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Google Translate translates 忘れたい女 as "Woman you want to forget"

But it translates 忘れたい人 as "People who want to forget"

Is that a correct translation? if so, why is that?

Should it be "People you want to forget"?

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Since GT uses statistical machine translation, the "why" is presumably to do with how phrases containing 忘れたい女 and 忘れたい人 are translated in the input corpus - any quirks of GT are much more to do with their algorithm and what gets put into it than they are to do with the actual Japanese language. – nkjt Oct 29 '13 at 11:12

It is "correct" because 忘れたい人 can mean two different things in Japanese even though Google Translate gave you only one. Which one it actually means in a given situation solely depends on the context.

There are phrases that we can use if we absolutely must avoid any ambiguity even WITHOUT any context, but those can sound kind of wordy to our own native-speaking ears so we usually use the shorter forms just as your examples. In real life, after all, there is always context. The non-ambiguous forms are:

私が忘れたい人 = the person(s) that I want to forget

私を(or 私のことを)忘れたい人 = the person(s) that want to forget me

As always, it is the particle that matters.

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so.. can 忘れたい女 also mean "Woman who want to forget"?? – DrStrangeLove Oct 29 '13 at 5:44
@DrStrangeLove Yes. If preceded by <object>を as the object that she wants to forget. 私を忘れたい女 means "the woman who wants to forget me" since 'wants to forget me' is modifying woman. – jmac Oct 29 '13 at 6:12

忘れたい女 fairly unambiguously means that it is a woman whom the speaker wants to forget, not that it is a woman who wants to forget something.

The reason is that -たい to indicate a desire is only used by a speaker to describe his or her own feelings, or those of someone she sympathizes with like a friend or family member, or any point of view that places the speaker "inside the head" of the subject. By referring to the subject as 女 (onna), it is fairly that the speaker is placing distance between him or herself and the subject, and furthermore 忘れたい does not have any explicitly given object which would deflect 女 from being its target.

If we want to say that someone else wants to do something, we use an ending which indicates that we are guessing or that someone is showing external signs of wanting something. This is expressed with the -たがる ending. For instance:


食べたがる: someone else looks like they want to eat; 食べたい: I or someone close to me, whose feelings I know, wants to eat. Why it is incorrect to mix these up that if you say

あの人は、ケーキを食べたい (That man wants to eat a cake)

you're implying that you can read his mind and have direct access to his desires.(Which isn't the case in English; it doesn't directly translate.)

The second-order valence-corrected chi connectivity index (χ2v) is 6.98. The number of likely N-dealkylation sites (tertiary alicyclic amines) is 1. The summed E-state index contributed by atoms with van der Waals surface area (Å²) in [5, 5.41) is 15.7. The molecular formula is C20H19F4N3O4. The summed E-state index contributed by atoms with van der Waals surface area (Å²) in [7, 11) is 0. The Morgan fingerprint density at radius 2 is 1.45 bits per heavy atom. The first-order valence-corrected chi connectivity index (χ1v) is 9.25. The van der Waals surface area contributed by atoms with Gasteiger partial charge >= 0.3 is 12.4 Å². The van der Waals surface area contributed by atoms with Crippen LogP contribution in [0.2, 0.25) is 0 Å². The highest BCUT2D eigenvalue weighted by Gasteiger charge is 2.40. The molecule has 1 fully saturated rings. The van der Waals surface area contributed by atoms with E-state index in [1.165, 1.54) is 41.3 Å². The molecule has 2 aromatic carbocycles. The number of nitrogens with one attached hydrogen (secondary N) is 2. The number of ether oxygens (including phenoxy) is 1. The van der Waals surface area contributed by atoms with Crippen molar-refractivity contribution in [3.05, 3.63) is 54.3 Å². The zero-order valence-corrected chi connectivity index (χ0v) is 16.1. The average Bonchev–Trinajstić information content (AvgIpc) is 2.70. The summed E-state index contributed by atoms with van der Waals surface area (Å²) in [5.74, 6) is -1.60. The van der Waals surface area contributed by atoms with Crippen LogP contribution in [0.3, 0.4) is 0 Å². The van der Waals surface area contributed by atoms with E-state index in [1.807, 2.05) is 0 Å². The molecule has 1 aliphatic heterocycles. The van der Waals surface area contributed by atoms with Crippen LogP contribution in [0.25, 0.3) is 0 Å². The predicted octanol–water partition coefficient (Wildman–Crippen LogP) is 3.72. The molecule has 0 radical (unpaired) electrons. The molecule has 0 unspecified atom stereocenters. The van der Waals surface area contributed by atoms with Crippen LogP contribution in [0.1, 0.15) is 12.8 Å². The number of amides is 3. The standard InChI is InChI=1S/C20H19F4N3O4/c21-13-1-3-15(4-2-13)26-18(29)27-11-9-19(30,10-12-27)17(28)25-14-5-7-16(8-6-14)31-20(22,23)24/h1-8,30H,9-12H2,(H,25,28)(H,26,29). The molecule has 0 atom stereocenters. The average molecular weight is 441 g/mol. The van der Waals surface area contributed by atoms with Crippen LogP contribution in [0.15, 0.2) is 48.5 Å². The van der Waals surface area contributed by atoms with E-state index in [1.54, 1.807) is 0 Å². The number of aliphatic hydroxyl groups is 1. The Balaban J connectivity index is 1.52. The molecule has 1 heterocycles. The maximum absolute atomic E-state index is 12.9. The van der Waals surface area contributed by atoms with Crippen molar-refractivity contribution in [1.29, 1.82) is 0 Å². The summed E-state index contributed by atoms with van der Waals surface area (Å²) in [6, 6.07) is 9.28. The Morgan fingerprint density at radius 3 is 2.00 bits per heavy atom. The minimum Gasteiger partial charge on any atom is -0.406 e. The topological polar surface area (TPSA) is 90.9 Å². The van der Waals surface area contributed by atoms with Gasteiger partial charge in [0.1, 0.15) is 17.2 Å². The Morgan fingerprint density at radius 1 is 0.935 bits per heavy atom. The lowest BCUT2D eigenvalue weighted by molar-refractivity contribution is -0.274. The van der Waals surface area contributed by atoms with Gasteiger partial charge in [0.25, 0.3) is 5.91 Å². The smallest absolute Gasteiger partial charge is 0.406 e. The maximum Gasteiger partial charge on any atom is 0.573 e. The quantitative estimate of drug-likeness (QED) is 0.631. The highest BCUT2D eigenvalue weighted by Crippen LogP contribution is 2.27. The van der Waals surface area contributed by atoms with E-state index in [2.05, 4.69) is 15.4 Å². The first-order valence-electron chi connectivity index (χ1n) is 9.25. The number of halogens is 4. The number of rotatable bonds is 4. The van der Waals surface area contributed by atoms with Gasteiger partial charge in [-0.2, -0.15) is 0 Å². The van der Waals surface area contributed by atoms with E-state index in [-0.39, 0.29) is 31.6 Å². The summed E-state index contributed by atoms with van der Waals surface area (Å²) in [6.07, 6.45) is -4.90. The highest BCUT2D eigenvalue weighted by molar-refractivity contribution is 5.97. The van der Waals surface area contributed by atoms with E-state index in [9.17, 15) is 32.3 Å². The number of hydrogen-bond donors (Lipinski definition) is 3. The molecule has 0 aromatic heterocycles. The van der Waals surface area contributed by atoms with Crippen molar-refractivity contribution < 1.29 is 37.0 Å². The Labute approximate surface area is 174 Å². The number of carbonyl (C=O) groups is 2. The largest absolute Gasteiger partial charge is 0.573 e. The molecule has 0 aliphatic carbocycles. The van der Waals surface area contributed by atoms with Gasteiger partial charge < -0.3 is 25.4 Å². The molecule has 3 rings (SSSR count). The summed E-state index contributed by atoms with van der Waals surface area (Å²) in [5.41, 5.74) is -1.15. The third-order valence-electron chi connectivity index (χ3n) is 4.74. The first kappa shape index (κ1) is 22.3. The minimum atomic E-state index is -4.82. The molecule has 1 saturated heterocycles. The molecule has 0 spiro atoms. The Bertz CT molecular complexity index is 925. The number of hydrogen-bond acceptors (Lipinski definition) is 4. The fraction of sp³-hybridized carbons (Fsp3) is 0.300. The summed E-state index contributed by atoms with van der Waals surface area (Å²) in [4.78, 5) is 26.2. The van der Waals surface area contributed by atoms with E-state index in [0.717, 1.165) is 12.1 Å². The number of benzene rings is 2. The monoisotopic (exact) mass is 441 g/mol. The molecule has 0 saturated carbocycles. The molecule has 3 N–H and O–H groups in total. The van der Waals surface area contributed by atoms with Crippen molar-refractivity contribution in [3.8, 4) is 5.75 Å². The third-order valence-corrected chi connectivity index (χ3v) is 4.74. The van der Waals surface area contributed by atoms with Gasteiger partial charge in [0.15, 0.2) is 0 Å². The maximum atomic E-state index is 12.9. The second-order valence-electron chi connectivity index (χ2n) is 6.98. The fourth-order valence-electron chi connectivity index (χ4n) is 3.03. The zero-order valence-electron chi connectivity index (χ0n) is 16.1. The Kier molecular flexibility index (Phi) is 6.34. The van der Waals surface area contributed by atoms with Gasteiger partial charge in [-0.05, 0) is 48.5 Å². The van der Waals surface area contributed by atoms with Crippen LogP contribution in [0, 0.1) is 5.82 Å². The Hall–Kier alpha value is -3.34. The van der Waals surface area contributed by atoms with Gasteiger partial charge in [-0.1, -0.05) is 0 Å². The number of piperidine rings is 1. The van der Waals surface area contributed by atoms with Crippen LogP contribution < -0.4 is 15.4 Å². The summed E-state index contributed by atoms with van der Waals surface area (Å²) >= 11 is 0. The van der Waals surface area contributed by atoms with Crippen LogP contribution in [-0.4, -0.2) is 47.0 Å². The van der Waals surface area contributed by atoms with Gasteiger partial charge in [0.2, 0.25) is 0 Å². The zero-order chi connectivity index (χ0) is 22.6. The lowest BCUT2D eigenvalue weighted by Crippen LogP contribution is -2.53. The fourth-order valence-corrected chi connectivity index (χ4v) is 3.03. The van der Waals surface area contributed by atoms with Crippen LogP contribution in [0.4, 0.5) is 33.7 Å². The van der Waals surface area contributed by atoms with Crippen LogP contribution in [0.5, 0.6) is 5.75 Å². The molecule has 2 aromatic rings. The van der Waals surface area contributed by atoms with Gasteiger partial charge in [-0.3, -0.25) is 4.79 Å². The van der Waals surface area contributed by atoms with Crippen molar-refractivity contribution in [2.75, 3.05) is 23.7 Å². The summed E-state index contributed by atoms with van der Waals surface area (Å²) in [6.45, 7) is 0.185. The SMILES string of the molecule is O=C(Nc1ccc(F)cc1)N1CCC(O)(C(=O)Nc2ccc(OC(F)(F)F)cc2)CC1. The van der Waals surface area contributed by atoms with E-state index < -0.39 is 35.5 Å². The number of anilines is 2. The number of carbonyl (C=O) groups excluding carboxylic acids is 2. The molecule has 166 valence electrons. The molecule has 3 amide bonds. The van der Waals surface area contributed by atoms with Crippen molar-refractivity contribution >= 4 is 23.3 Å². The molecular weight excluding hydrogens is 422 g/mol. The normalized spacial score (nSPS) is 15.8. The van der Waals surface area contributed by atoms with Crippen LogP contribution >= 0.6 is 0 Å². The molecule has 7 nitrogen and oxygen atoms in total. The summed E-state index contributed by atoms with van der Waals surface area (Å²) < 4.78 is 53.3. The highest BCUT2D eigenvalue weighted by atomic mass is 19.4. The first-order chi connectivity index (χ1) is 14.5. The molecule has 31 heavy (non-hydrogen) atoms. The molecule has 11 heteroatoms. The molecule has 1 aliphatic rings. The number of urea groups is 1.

See here.

So, a woman who (seems like she) wants to forget is 忘れたがる女 not 忘れたい女, but if there is something specific she wants to forget, then either syntax is possible, e.g. 失敗を忘れたがる女 or 失敗を忘れたい女. The latter narrate from a perspective of actually knowing the woman's feelings that she wants to forget a past mistake, rather than external evidence of that feeling. The speaker or writer has to be justified by context in using that perspective.

So, why the inconsistent treatment in Google Translate? We can only hypothesize, but it could be statistically based on a body of translation data. The difference is that one sentence uses 女 and the other 人. Hito is more likely to be found in sentences in which one sympathizes with the object.

In fact the combination 女の人 is more gentle than 女. Referring to a woman as 女 is rude, depending on the exact circumstances compared to 女の人. If you say あの女 about someone and she overhears, she may be offended, but not if it is 女の人 and certainly not 尾の女性. In Japanese news reports, a female criminal is often referred to as "onna". "Ano onna" entered the building, and was caught on the surveillance camera, etc. 忘れたい女の人 or 忘れたい女性 are more amenable to the interpretation that the woman is the one who wants to forget because of the more sympathetic terms used to denote the woman.

Google Translate still wants to render 忘れたい女の人 as "Woman you want to forget". However, 忘れたい女性 becomes "Women who want to forget". Interesting, isn't it! 男 vs. 男性 follows the same pattern.


忘れたい泥棒(どろぼう) → Thief you want to forget
忘れたいチンピラ → Thugs that you want to forget
忘れたい子供 → Children who want to forget
忘れたい学生 → Students who want to forget
忘れたい馬鹿 → Fool you want to forget
忘れたい運転手 → Driver you want to forget

I've tried numerous examples, and the results are surprisingly intuitive.

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Hmm... Then how do you explain phrases like 元恋人を早く忘れたい人? – snailplane Oct 29 '13 at 7:03
@snailboat In that clause, there is an explicit object, and so the object of forgetting cannot be the person. The clause is taking the perspective of knowing the person's feelings and using -tai, which I didn't rule out as being impossible. I added a few things to the answer to round it out. – Kaz Oct 29 '13 at 15:16
I do not think that it is correct to appeal to the difference between たい and たがる without knowing the rest of the sentence. For example, もっと食べたい人はいますか (Is there anyone who wants to eat more? > Does any of you want to eat more?) is perfectly fine although the subject of 食べたい is not the speaker. – Tsuyoshi Ito Oct 30 '13 at 2:06
@TsuyoshiIto Point taken! Context matters, always!!! But basically here we are discussing only fragments out of context. – Kaz Oct 30 '13 at 2:06
That is exactly why I think your reasoning about 忘れたい女 is flawed. Your reasoning may be correct in some context, but we do not know the context. – Tsuyoshi Ito Oct 30 '13 at 2:14

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